On Tuesday, October 31st, separatist rebels in Mali’s northern region made a bold move by claiming control over a recently vacated United Nations base in the strategic town of Kidal. This significant development comes as the UN peacekeeping mission, MINUSMA, accelerates its withdrawal amidst a surge in violence, leaving behind a power vacuum that the Tuareg rebels were quick to fill.
The departure of MINUSMA, which had been stationed in Mali since 2012 following an Islamist militant takeover, has been fraught with challenges. The mission was forced to destroy sensitive equipment to prevent it from falling into insurgent hands, a decision that underscores the precarious security situation in the region. Mali’s military junta, which took power in 2020, had ordered the decade-old UN mission to leave, souring relations with international allies and complicating the withdrawal process.
As the UN convoy departed, the Permanent Strategic Framework (CSP) – a Tuareg-dominated alliance of armed groups – announced their control over areas abandoned by MINUSMA in Kidal. This assertion of control could lead to increased tensions and a potential showdown with the Malian army, which is keen to reassert sovereignty over the region.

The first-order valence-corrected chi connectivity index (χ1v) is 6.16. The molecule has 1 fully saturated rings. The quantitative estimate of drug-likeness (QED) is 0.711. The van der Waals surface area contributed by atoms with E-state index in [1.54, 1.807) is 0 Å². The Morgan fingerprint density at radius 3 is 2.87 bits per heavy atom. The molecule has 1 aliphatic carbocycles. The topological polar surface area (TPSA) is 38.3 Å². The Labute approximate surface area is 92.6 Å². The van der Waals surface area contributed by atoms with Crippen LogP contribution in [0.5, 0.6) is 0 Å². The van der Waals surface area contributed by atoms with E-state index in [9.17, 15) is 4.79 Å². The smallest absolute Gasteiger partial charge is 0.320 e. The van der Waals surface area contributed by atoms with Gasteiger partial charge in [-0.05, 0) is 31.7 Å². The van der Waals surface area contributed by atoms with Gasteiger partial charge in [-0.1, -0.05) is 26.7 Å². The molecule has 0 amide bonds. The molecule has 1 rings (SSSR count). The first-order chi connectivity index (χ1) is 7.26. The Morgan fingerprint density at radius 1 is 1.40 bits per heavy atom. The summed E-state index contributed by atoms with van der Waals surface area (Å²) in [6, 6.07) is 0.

The Kidal base is the third and last to be evacuated by MINUSMA in the region, following previous withdrawals from Tessalit and Aguelhok. The move has raised questions about the future stability of Mali, as the Tuareg rebels, who had previously agreed to a ceasefire and peace deal with the government, have resumed hostilities in anticipation of the UN’s departure.
Security analysts warn that the Malian state could face collapse, further destabilizing a region where insurgents with links to al Qaeda and Islamic State are gaining ground. The situation in Kidal, a historical stronghold of the Tuareg rebellion, is particularly volatile, with the Malian army suffering defeats in the area between 2012 and 2014.
The UN’s mission in Mali has been marked by persistent violence, with thousands of civilian deaths and more than 170 peacekeepers killed in combat, making it the deadliest mission in UN history. The recent developments in Kidal serve as a stark reminder of the ongoing challenges facing Mali and the broader Sahel region.
As the UN’s deadline for complete withdrawal approaches on December 31, the international community watches with concern, hoping that the departure does not precipitate further chaos in an already tumultuous landscape.